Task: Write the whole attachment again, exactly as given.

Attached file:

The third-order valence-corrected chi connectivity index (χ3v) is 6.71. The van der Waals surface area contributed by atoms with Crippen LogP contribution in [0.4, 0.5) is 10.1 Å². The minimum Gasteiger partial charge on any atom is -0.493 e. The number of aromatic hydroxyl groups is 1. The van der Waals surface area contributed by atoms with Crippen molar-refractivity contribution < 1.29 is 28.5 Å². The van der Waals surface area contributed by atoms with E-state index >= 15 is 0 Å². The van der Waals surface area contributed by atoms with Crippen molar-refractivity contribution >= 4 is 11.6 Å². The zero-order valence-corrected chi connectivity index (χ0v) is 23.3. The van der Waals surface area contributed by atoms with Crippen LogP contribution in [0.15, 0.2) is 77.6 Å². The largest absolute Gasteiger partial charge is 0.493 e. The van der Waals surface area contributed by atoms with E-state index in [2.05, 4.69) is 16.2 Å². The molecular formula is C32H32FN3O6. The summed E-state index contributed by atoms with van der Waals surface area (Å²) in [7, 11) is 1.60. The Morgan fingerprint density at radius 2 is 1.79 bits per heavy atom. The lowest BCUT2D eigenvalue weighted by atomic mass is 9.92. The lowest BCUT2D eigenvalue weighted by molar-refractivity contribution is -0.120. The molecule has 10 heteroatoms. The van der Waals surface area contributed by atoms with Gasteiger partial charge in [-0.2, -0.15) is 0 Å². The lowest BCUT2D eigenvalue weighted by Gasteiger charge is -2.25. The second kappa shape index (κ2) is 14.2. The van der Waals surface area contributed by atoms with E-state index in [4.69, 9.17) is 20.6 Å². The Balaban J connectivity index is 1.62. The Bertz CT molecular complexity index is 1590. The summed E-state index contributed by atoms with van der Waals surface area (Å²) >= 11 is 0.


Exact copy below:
The third-order valence-corrected chi connectivity index (χ3v) is 6.71. The van der Waals surface area contributed by atoms with Crippen LogP contribution in [0.4, 0.5) is 10.1 Å². The minimum Gasteiger partial charge on any atom is -0.493 e. The number of aromatic hydroxyl groups is 1. The van der Waals surface area contributed by atoms with Crippen molar-refractivity contribution < 1.29 is 28.5 Å². The van der Waals surface area contributed by atoms with E-state index >= 15 is 0 Å². The van der Waals surface area contributed by atoms with Crippen molar-refractivity contribution >= 4 is 11.6 Å². The zero-order valence-corrected chi connectivity index (χ0v) is 23.3. The van der Waals surface area contributed by atoms with Crippen LogP contribution in [0.15, 0.2) is 77.6 Å². The largest absolute Gasteiger partial charge is 0.493 e. The van der Waals surface area contributed by atoms with E-state index in [2.05, 4.69) is 16.2 Å². The molecular formula is C32H32FN3O6. The summed E-state index contributed by atoms with van der Waals surface area (Å²) in [7, 11) is 1.60. The Morgan fingerprint density at radius 2 is 1.79 bits per heavy atom. The lowest BCUT2D eigenvalue weighted by atomic mass is 9.92. The lowest BCUT2D eigenvalue weighted by molar-refractivity contribution is -0.120. The molecule has 10 heteroatoms. The van der Waals surface area contributed by atoms with Gasteiger partial charge in [-0.2, -0.15) is 0 Å². The lowest BCUT2D eigenvalue weighted by Gasteiger charge is -2.25. The second kappa shape index (κ2) is 14.2. The van der Waals surface area contributed by atoms with E-state index in [4.69, 9.17) is 20.6 Å². The Balaban J connectivity index is 1.62. The Bertz CT molecular complexity index is 1590. The summed E-state index contributed by atoms with van der Waals surface area (Å²) >= 11 is 0.